Book Review: ‘The Rockblaster’ by Henning Mankell

A lot of things will make me pick up a novel. I like a title that infers a great deal without being deliberately obscure. The cover should be similarly suggestive without duping the reader into believing a promise that isn’t going to be fulfilled. The name of the author is less important than the idea that the book contains. I’m just looking for a good book.

Henning Mankell’s recently reissued first novel ‘The Rockblaster’ is a book that certainly made me look twice. The ideas within it, the unusual form of the narrative, and the apparent absence of a conventional arc urged further investigation. It’s a novel that reads like a treatment for a screenplay that subscribes to genre-defying, arthouse cinema. Perhaps that’s why Mankell, the author of the successful Wallander crime series, is credited with the creation of a genre that comfortably fits a modern aesthetic.

First published in 1973, ‘The Rockblaster’ chronicles the life and times of a tunnel worker who is maimed in an explosion in the course of dynamiting a rock face. His recovery is long and painful but eventually Oskar Johanssen, the main character, returns to work and enjoys something akin to normal family life. Oskar’s life begins towards the end of the late 19th century and he lives through the rise of socialism, war and want, and finally witnesses the protest movement of the 1960s.

The life of Oskar Johanssen is a small, insignificant one when set against the backdrop of world events. Yet, it is a forceful metaphor for the disconnect between ordinary people and the machinery of power. It’s also a reminder that such lives are far from ordinary. There is a secondary metaphor in play with the explosion caused by the prematurely detonated dynamite. It changes everything, as does direct action in the act of revolution. The image of the irresistible force attempting to overcome the immovable object – with catastrophic results – is also hard to miss.

In Oskar’s experience, however, socialism is more useful as a symbol of revolt and long sought-after change than as a political process. He therefore cuts a conflicted figure who is, by turn elated by each step forwards and frustrated by each step back. Most of all, he’s perpetually disappointed by the impotence of the hapless civilian population that is, like him, fatally handicapped.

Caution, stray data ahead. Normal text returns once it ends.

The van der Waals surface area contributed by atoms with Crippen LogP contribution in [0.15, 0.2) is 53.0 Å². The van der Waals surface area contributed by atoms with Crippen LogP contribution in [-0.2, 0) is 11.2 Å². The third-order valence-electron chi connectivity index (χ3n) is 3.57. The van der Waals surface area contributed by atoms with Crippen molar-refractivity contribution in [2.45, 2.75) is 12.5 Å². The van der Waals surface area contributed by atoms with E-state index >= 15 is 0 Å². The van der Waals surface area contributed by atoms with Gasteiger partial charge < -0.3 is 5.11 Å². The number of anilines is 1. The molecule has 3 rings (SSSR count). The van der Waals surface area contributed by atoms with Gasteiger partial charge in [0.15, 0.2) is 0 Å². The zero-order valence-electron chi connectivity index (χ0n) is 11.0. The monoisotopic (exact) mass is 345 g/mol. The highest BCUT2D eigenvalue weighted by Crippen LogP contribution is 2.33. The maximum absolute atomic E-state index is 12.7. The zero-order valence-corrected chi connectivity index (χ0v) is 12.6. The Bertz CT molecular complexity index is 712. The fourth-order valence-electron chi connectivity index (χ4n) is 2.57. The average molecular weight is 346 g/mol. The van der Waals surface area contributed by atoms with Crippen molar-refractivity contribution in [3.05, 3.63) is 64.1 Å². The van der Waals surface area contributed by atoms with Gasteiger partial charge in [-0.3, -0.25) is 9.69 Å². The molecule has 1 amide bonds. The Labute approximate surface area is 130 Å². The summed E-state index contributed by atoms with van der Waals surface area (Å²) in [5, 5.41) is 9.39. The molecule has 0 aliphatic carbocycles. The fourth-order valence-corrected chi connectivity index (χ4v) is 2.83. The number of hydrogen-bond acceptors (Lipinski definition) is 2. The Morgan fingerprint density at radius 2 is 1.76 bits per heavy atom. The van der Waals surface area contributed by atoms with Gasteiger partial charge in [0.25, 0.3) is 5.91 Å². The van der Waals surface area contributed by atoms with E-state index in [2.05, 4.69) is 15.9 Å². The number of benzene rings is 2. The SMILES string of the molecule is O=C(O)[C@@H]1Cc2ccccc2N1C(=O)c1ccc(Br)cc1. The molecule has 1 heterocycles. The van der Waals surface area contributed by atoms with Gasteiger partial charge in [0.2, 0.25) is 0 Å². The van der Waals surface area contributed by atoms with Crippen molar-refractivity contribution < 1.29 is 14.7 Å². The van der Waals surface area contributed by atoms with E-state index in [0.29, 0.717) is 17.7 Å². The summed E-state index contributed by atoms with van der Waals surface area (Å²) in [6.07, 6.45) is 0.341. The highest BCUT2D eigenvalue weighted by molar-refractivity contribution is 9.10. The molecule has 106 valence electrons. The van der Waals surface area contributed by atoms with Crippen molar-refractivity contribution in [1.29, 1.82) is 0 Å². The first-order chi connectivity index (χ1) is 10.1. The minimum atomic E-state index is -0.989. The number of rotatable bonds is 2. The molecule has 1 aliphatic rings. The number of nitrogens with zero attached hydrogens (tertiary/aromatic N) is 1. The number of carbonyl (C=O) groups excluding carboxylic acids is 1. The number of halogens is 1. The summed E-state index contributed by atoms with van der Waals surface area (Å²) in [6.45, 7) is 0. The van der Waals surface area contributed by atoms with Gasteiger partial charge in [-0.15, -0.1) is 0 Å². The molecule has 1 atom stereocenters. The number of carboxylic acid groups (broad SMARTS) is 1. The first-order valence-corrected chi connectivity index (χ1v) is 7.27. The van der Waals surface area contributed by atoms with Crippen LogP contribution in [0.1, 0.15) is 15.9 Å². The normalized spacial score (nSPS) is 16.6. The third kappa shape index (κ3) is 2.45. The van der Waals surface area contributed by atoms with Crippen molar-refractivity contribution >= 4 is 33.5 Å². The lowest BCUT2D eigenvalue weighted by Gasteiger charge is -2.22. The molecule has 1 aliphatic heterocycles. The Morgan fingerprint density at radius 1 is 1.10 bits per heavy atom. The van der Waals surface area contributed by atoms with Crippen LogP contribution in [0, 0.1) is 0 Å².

In one telling passage, Oskar complains, “The pyramid is still a pyramid. I mean, those doing the supporting get new clothes, eat different food, but they’re still left down there, waving their flags, and those at the top are still right up there.” Later on, the polemic becomes more naked and direct when Oskar declares, “There’s nothing extraordinary about socialism. Once you’ve worked out how everything hangs together, it’s actually obvious. Then everything else is wrong and strange. Is there anything more crazily illogical and unreasonable than capitalism? I don’t think so.”

Mankell, who died in 2015, was a lifelong socialist, writer, theatre-maker, and philanthropist who practiced his own brand of social justice by giving a great deal of his fortune over to those at the bottom of the pyramid. The origins of his polemicism, in the heady days of 1968 when Mankell was a young man, are also clear enough. Nevertheless, political passions are tempered by the impression that the inflamed character in ‘The Rockblaster’ is speaking to the reader from the stage of a small repertory theatre, rather than the pages of a novel by the internationally renowned instigator of ‘Scandi-noir’.

I write this while the world is in the grip of the coronavirus outbreak; the kind of explosion that once more exposes all the inequalities of the global economy and amplifies the gulf between people and power. The “haves” might get slightly bruised, but it’s the poorest who will, once more, suffer the most. Neither Henning Mankell nor Oskar Johanssen would have wanted things to be this way, but both would be quick to point out that, although the citadels of power appear impenetrable, they are not invincible. As Oskar says in a recurring leitmotif in the novel, ‘It’s one, single blast …and give my regards.”

M. Stephen Clark

‘The Rockblaster’ by henning Mankell is published by Maclehose Press https://www.maclehosepress.com/